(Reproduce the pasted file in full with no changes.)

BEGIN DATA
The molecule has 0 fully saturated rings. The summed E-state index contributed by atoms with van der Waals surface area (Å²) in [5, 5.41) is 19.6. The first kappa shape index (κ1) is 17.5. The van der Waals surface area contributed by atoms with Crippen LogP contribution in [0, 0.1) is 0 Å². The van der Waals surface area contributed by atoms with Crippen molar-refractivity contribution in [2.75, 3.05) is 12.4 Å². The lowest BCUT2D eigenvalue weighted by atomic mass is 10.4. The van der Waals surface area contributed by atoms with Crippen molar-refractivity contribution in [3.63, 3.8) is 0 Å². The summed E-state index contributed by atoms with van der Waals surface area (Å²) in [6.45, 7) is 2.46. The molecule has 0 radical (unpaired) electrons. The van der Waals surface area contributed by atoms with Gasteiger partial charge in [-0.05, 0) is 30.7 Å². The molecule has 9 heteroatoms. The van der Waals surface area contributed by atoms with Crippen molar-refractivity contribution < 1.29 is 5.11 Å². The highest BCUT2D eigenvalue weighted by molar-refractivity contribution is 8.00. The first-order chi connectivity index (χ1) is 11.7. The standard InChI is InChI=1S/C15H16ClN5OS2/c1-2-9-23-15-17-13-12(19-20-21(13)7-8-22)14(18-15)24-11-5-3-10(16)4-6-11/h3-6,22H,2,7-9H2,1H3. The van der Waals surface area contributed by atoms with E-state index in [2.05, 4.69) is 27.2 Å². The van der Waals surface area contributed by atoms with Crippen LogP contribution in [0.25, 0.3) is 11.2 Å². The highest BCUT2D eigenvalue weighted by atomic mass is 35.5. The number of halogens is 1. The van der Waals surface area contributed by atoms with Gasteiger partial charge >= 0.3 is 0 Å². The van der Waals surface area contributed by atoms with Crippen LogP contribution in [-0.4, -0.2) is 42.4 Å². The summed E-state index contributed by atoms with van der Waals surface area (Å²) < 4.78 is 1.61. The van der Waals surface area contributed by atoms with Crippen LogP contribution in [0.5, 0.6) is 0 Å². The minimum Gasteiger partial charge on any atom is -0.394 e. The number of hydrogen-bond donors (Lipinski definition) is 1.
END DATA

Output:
The molecule has 0 fully saturated rings. The summed E-state index contributed by atoms with van der Waals surface area (Å²) in [5, 5.41) is 19.6. The first kappa shape index (κ1) is 17.5. The van der Waals surface area contributed by atoms with Crippen LogP contribution in [0, 0.1) is 0 Å². The van der Waals surface area contributed by atoms with Crippen molar-refractivity contribution in [2.75, 3.05) is 12.4 Å². The lowest BCUT2D eigenvalue weighted by atomic mass is 10.4. The van der Waals surface area contributed by atoms with Crippen molar-refractivity contribution in [3.63, 3.8) is 0 Å². The summed E-state index contributed by atoms with van der Waals surface area (Å²) in [6.45, 7) is 2.46. The molecule has 0 radical (unpaired) electrons. The van der Waals surface area contributed by atoms with Gasteiger partial charge in [-0.05, 0) is 30.7 Å². The molecule has 9 heteroatoms. The van der Waals surface area contributed by atoms with Crippen molar-refractivity contribution < 1.29 is 5.11 Å². The highest BCUT2D eigenvalue weighted by molar-refractivity contribution is 8.00. The first-order chi connectivity index (χ1) is 11.7. The standard InChI is InChI=1S/C15H16ClN5OS2/c1-2-9-23-15-17-13-12(19-20-21(13)7-8-22)14(18-15)24-11-5-3-10(16)4-6-11/h3-6,22H,2,7-9H2,1H3. The van der Waals surface area contributed by atoms with E-state index in [2.05, 4.69) is 27.2 Å². The van der Waals surface area contributed by atoms with Crippen LogP contribution in [0.25, 0.3) is 11.2 Å². The highest BCUT2D eigenvalue weighted by atomic mass is 35.5. The number of halogens is 1. The van der Waals surface area contributed by atoms with Gasteiger partial charge >= 0.3 is 0 Å². The van der Waals surface area contributed by atoms with Crippen LogP contribution in [-0.4, -0.2) is 42.4 Å². The summed E-state index contributed by atoms with van der Waals surface area (Å²) < 4.78 is 1.61. The van der Waals surface area contributed by atoms with Crippen LogP contribution in [0.5, 0.6) is 0 Å². The minimum Gasteiger partial charge on any atom is -0.394 e. The number of hydrogen-bond donors (Lipinski definition) is 1.